Persuade or Be Persuaded

Agnes Callard:

For the first time in my decade of teaching at the University of Chicago, I have encountered resistance to a proposed university event on account of content. I was told I should check with higher ups. I was told that this is not the right time to have this conversation, because tensions are high. “The strike is the conversation.” What if I am perceived as discouraging union activity? What if that sours my relations with graduate students? What if it tarnishes the name of my event series?

I am lucky enough to work in one of the most intellectually open places the world has ever known. The pressures are not strong enough to stop me from holding my event. But they are there. The dark secret of un-Socratic civility is that it cannot avoid holding force in reserve. The force may be physical; it may involve damaging rhetoric; it may involve leveraging social pressures to exclude an undesirable viewpoint. One way or another, we stop listening.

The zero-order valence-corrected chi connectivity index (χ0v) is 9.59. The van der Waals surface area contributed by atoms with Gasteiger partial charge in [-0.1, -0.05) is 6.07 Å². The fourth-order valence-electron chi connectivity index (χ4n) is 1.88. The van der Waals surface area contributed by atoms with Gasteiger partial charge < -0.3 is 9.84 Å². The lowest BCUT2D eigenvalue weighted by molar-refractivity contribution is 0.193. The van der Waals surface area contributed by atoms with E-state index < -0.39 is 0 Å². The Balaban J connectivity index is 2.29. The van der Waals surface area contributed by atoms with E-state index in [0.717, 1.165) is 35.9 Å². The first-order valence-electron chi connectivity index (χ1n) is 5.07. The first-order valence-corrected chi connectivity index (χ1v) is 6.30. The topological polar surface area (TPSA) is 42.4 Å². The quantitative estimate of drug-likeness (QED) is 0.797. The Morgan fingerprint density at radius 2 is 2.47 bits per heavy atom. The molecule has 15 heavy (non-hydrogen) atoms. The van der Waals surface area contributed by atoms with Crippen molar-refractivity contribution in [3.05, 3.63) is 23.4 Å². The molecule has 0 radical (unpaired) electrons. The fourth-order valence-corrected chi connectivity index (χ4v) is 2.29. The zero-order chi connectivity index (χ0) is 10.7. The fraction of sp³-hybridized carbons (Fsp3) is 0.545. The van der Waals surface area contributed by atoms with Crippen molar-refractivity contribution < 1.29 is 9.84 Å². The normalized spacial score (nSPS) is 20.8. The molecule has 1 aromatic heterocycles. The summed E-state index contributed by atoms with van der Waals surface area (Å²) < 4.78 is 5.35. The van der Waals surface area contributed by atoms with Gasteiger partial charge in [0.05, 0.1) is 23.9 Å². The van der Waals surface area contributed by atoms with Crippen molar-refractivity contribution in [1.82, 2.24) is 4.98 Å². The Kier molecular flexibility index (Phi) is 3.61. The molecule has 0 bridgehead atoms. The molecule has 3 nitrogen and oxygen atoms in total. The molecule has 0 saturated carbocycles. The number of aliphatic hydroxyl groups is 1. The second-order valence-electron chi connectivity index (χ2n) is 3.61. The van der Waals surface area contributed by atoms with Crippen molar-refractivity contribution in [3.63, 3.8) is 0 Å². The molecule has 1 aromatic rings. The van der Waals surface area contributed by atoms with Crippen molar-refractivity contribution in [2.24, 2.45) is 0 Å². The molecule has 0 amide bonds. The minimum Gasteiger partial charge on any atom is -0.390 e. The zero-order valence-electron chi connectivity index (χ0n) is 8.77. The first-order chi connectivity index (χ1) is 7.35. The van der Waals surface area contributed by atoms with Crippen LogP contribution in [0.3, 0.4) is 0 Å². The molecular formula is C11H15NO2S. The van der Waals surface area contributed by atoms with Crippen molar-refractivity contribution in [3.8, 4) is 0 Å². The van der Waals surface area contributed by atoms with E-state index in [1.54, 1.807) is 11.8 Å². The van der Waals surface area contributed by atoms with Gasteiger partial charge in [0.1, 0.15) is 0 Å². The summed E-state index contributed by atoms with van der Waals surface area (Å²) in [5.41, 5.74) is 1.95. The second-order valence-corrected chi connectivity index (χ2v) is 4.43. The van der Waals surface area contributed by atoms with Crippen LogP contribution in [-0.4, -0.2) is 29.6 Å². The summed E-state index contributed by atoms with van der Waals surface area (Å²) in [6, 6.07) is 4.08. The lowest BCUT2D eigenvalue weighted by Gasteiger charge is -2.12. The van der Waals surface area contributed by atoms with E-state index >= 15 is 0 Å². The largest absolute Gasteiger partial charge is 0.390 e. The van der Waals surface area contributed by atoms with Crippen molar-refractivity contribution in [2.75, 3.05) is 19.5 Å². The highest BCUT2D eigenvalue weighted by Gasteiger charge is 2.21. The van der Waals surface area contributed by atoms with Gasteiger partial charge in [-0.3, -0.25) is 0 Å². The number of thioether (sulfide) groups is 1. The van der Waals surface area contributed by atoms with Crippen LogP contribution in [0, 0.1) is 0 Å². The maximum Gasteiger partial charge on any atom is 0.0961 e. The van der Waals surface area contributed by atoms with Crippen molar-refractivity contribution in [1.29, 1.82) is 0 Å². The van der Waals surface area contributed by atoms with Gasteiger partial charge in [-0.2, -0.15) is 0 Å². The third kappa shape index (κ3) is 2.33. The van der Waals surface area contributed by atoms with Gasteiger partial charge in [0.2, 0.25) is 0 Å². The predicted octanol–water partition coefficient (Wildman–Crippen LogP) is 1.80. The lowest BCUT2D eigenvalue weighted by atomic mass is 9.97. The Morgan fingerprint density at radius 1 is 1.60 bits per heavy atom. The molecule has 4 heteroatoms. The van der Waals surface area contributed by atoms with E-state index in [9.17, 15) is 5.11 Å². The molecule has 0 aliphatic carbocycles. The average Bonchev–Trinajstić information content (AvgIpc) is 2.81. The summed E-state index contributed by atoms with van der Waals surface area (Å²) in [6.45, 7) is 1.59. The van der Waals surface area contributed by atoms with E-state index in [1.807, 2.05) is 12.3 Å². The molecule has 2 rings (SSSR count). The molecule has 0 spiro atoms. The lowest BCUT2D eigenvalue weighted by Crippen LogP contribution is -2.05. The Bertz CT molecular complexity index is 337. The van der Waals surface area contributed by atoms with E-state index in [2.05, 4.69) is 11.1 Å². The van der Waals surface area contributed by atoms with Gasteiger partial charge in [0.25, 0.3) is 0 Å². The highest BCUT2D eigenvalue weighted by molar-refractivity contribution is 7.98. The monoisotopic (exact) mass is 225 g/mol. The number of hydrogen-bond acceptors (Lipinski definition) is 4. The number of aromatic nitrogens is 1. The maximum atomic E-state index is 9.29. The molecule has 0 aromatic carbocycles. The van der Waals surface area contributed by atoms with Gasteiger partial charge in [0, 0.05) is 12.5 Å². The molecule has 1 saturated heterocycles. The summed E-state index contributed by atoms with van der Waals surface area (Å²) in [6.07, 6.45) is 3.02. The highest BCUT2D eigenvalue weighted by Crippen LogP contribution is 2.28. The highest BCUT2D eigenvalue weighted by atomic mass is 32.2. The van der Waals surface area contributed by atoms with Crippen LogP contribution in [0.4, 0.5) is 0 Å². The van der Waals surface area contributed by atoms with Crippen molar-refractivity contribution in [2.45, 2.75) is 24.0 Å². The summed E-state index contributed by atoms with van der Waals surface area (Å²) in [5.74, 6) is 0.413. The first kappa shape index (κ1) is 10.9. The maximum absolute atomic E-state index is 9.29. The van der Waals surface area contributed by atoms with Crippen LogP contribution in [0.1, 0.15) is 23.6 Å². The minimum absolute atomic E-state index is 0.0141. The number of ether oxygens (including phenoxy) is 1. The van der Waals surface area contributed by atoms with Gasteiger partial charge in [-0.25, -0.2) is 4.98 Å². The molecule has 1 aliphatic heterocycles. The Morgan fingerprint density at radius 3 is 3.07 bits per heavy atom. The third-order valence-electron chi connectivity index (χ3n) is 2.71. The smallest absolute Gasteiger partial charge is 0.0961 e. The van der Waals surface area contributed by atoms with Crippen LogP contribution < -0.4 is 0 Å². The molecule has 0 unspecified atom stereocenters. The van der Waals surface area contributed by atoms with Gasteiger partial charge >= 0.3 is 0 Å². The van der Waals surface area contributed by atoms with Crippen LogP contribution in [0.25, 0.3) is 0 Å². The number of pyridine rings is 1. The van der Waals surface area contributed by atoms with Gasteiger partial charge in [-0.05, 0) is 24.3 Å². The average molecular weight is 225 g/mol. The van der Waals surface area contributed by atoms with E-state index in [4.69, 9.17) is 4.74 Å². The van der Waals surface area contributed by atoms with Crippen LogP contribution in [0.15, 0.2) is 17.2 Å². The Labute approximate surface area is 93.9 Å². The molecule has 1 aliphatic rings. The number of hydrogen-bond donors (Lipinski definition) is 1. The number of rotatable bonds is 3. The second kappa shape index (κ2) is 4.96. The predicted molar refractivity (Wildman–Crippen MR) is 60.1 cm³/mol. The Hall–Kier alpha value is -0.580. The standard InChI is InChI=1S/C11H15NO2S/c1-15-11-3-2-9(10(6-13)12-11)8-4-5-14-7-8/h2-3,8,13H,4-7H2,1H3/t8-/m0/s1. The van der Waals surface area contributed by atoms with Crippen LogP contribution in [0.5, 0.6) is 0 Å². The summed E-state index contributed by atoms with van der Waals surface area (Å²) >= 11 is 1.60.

Un-Socratic civility is sunshine and smiles until it isn’t. It threatens to plunge us into darkness as soon as we decide “this time, it actually matters.” For all its relentless, aggressive intrusiveness, Socratic civility does have the virtue of refusing to allow our violent impulses extraconversational expression.

Socrates wouldn’t respect the point of view of the protesters outside his window. He would want to know who is right and who is wrong, and he wouldn’t stop talking to them until the difference between points of view was obliterated. Persuade or be persuaded.